Prime Minister Benjamin Netanyahu on Monday visited a police officer injured in a shootout with a terrorist in Jerusalem the day before, thanking him for “preventing catastrophe.”
The gunman from East Jerusalem killed two people when he opened fire on passersby and those waiting at a light rail stop near Ammunition Hill in the north of the capital on Sunday morning. Levana Malihi, 60, a retired Knesset employee, and police officer First Sergeant Yosef Kirma, 29, were killed in the attack and six others were injured before the gunman was stopped by Kirma’s elite police reconnaissance unit Yasam.
Meeting with the officer on Monday, Netanyahu praised the unit, which he said stopped the terrorist from killing more people.
“This unit is the key to preventing catastrophe, and that’s precisely what happened, you prevented a larger catastrophe,” he said.
After the meeting Netanyahu said, “there is nothing more emotional and uplifting than meeting with our police officers, our heroes.”
“This policeman that I met here is a new immigrant and he only has one thought — how quickly he can get back to his unit and keep serving the people of Israel,” the prime minister added.
Jerusalem police chief Yoram Halevy also said Sunday that the police presence in the capital had prevented an even graver attack. The killer, who reportedly used an Israeli army-issue M-16 machine gun, had “lots and lots of ammunition,” he said, and was headed to the center of town, where “he would have killed lots of people.”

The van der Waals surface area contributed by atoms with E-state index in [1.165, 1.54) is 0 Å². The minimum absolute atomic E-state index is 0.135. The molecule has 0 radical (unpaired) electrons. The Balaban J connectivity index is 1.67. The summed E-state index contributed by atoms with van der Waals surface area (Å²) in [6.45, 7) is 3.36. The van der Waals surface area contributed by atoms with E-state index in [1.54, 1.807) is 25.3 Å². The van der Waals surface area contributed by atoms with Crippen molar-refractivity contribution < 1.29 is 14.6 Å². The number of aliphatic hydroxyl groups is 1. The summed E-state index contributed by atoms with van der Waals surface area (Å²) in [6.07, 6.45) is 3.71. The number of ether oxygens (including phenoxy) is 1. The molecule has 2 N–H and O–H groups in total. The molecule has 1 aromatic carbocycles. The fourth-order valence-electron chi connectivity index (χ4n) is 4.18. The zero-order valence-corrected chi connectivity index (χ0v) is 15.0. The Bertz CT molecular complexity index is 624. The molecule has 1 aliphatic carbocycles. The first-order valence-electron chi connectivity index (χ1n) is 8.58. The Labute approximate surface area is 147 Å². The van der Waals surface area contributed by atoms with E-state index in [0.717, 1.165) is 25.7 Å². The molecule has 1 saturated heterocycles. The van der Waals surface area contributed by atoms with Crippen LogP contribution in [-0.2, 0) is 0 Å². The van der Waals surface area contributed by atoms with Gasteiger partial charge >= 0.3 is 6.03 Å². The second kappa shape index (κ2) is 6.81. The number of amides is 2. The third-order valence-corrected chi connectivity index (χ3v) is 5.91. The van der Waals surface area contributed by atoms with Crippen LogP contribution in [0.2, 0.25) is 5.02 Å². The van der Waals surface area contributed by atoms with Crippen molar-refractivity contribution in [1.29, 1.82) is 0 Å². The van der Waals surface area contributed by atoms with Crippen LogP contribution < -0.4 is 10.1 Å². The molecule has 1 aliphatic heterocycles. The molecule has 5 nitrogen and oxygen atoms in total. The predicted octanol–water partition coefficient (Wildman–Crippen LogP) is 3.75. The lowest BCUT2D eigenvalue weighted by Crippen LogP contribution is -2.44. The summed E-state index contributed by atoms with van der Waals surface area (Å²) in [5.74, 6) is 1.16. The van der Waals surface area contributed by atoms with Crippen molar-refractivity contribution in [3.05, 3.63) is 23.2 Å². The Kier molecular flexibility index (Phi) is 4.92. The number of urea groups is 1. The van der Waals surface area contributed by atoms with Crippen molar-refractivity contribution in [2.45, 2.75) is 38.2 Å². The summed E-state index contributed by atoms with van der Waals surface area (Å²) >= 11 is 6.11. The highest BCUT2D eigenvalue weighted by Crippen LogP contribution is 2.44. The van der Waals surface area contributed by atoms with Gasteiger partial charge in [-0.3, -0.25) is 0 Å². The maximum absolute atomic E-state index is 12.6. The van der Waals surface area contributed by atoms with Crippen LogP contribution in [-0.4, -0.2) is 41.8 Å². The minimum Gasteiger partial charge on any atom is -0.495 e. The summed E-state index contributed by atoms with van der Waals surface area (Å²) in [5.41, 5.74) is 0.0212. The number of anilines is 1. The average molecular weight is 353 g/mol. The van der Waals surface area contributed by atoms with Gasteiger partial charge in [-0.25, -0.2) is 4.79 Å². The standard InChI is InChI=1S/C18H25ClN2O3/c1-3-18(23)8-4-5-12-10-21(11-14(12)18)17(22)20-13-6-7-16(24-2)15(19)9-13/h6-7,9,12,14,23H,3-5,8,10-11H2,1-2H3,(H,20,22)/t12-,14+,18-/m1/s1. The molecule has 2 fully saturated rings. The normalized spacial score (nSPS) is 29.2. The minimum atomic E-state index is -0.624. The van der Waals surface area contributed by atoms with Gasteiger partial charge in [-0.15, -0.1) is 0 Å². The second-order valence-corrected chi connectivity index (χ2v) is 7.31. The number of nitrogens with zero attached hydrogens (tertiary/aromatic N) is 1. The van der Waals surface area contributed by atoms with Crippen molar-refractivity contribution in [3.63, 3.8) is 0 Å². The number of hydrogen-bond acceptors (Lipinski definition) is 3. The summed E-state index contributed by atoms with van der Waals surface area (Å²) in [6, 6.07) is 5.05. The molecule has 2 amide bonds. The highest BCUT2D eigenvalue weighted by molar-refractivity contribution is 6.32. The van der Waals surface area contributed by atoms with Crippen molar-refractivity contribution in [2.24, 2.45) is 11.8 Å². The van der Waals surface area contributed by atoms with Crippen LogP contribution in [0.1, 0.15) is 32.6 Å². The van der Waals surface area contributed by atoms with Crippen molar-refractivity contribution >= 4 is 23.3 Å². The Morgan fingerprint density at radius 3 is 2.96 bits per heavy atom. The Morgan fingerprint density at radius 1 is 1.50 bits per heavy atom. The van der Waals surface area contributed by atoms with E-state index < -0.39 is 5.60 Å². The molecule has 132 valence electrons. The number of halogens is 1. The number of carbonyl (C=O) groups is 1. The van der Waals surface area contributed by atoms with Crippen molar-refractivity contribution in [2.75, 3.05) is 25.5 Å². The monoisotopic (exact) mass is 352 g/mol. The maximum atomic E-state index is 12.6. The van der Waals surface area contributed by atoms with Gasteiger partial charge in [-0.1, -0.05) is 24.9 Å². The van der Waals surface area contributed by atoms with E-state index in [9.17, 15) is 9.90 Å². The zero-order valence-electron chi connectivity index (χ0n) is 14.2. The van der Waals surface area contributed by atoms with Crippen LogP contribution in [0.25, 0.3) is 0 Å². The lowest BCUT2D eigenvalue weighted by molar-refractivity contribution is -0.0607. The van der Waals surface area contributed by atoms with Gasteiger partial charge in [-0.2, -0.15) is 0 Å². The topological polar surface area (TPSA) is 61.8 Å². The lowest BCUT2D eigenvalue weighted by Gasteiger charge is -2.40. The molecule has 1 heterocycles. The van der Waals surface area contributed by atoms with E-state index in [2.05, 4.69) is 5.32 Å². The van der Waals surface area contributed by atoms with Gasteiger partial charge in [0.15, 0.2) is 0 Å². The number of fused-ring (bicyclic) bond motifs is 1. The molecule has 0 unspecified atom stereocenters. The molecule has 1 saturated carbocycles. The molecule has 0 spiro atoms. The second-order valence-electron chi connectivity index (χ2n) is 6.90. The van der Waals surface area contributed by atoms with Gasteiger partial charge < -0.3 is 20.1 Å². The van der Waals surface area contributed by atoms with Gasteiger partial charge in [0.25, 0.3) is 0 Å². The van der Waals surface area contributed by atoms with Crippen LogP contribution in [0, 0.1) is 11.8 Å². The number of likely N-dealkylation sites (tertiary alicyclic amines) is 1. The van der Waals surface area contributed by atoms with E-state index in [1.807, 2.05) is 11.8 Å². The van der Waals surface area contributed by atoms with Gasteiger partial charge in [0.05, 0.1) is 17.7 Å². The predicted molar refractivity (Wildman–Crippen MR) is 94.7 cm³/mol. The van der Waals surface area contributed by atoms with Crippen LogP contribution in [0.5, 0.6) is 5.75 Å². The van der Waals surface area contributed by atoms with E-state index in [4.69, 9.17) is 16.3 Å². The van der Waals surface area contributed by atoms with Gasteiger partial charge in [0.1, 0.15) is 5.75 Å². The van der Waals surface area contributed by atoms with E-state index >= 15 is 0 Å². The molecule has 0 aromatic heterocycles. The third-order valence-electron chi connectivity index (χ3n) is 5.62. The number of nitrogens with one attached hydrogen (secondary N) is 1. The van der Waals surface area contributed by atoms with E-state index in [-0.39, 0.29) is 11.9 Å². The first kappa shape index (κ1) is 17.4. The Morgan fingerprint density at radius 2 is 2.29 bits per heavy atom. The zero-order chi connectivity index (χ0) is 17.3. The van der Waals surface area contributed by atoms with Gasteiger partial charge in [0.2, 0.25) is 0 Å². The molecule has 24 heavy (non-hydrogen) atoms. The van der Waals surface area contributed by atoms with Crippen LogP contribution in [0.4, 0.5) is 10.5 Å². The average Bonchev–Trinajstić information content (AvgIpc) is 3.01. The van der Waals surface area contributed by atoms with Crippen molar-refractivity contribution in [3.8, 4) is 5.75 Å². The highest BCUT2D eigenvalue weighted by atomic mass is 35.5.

Malihi, a grandmother, worked in the Knesset for more than 30 years until her retirement in 2010, the parliament’s spokesman said in a statement. “Veteran workers remember a very warm woman, loved by all, dedicated, caring and modest,” the statement said.
The recently married Kirma, who was decorated after helping to stop a terror attack in December 2015, was killed in the shootout while trying to charge the gunman. “He fearlessly pursued the terrorist in order to neutralize him and prevent further harm to innocent bystanders,” a police statement said.
Netanyahu on Monday also urged Israelis to remain alert in the wake of the attack, warning that the current High Holiday season is a time when terrorists are more motivated to carry out attacks.
Speaking at a small ceremony at the Prime Minister’s Office ahead of the upcoming fast of Yom Kippur (he Day of Atonement) and the Sukkot festival, Netanyahu sent condolences to the families of the victims of the shooting attack.
“We know that this is a time when those who fan the flames of terrorism and the inciters try to ignite a conflagration,” he said. “All citizens must be alert, certainly the security forces, who work day and night to protect us and who serve as a buffer and a wall between these murderers and the citizens of Israel.”
Yom Kippur begins at nightfall on Tuesday and the week-long Sukkot holiday starts the following Sunday night. During the course of Sukkot, tens of thousands of visitors are expected to visit Jerusalem.